An investigation of the microscale geometry and liquid flow through an isolated foam channel network

Clarke, Christopher ORCID: 0000-0002-5752-6412 (2020). An investigation of the microscale geometry and liquid flow through an isolated foam channel network. University of Birmingham. Ph.D.

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Liquid foams represent an extremely diverse and highly functional form of soft matter, whose application is widespread throughout industry. These can range from luxurious and low calorie applications in food and beverages, structural and insulating properties in building and manufacture, right through to dynamic and transport abilities in the petrochemical industry, among others. A common feature of all of these foams is they are required to exhibit longevity, however as foams are thermodynamically unstable systems, this is not always a trivial feat.

Foams are highly complex systems, with dynamic processes occurring on the molecular scale that influence properties at the scale of individual bubbles and subsequently at the macroscopic scale of bulk foams. A particular challenge of foam research is to unite these length scale processes, requiring robust theoretical and experimental studies to be made at all size regimes. This PhD thesis is concerned specifically with the microscale process of liquid flow between bubbles, as these liquid channels form the primary network through which liquid ‘drains’ through a foam under the force of gravity; one of the key mechanisms governing foam instability.

The initial focus of this PhD thesis was the design and implementation of an experimental technique to isolate and image liquid foam channels formed under controlled liquid flow rates. This was developed with a view to producing highly accurate and reproducible measurements of the channel geometries, which would enable the comparison to theory derived to describe such systems.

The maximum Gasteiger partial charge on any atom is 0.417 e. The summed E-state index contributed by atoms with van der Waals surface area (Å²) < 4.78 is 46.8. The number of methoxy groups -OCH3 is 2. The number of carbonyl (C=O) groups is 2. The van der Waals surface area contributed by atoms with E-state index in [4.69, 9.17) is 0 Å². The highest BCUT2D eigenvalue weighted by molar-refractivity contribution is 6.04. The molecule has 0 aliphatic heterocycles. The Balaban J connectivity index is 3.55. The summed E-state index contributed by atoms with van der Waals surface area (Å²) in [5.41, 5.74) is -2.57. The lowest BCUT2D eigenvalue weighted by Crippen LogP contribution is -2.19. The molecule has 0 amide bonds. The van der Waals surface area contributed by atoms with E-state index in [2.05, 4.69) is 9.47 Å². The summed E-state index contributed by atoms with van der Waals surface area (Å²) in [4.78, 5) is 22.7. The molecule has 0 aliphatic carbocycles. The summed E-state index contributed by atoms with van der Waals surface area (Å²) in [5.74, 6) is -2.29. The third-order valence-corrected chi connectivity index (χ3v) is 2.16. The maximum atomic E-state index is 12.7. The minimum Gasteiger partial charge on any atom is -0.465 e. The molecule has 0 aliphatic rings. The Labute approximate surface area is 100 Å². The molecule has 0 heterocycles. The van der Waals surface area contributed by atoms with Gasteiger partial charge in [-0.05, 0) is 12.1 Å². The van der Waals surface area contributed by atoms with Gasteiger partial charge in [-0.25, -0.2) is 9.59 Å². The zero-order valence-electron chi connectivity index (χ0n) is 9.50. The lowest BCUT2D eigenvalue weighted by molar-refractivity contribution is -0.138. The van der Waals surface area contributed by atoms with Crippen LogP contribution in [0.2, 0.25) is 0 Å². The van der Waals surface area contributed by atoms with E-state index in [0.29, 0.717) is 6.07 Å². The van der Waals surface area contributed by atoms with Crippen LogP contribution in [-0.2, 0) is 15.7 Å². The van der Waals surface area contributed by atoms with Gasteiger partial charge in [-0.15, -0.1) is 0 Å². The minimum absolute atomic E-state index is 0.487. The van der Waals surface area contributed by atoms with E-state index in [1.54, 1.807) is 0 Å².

Measurements of low molecular weight surfactants and higher molecular weight emulsifiers clearly demonstrated three previously unseen geometries of foam channel that could not be described using existing theory. Instead, a new geometric model was developed which was
able to account for these differences, relating the bulk and surface properties of the foam channel to its length and the rate of liquid flow passing through it. When used as a fitting parameter, the new model was able to clearly demarcate between the characteristic low and high surface viscosities of the surfactant and emulsifier species respectively.

The surface viscosity of the surfactant foam channel interfaces was examined throughout this PhD study, as the values extracted from model fitting were consistently lower than the majority found in literature, but in line with predictions made from hyper-sensitive measurement techniques. Ultimately, it was proposed that these differences could be attributed to a combination of the limited measurement sensitivity of commercial systems,
combined with a liquid flow velocity dependence of surfactant concentration at the channel surface.

It was suggested that, in the case of low molecular weight surfactants, a surface tension gradient can exist along the length of a foam channel, that is dependent upon the rate of liquid flow, the concentration of surfactant and the rate of surfactant adsorption to the interface. In the case of high liquid flow velocities, it was shown that surface tensions in some channel regions could be almost as high as pure water, despite surfactant concentrations being above the CMC. As such, this could have significant consequences for stability in macroscopic foams where these conditions are present.

Type of Work: Thesis (Doctorates > Ph.D.)
Award Type: Doctorates > Ph.D.
Licence: All rights reserved
College/Faculty: Colleges (2008 onwards) > College of Engineering & Physical Sciences
School or Department: School of Chemical Engineering
Funders: Engineering and Physical Sciences Research Council
Subjects: Q Science > Q Science (General)
Q Science > QC Physics
Q Science > QD Chemistry


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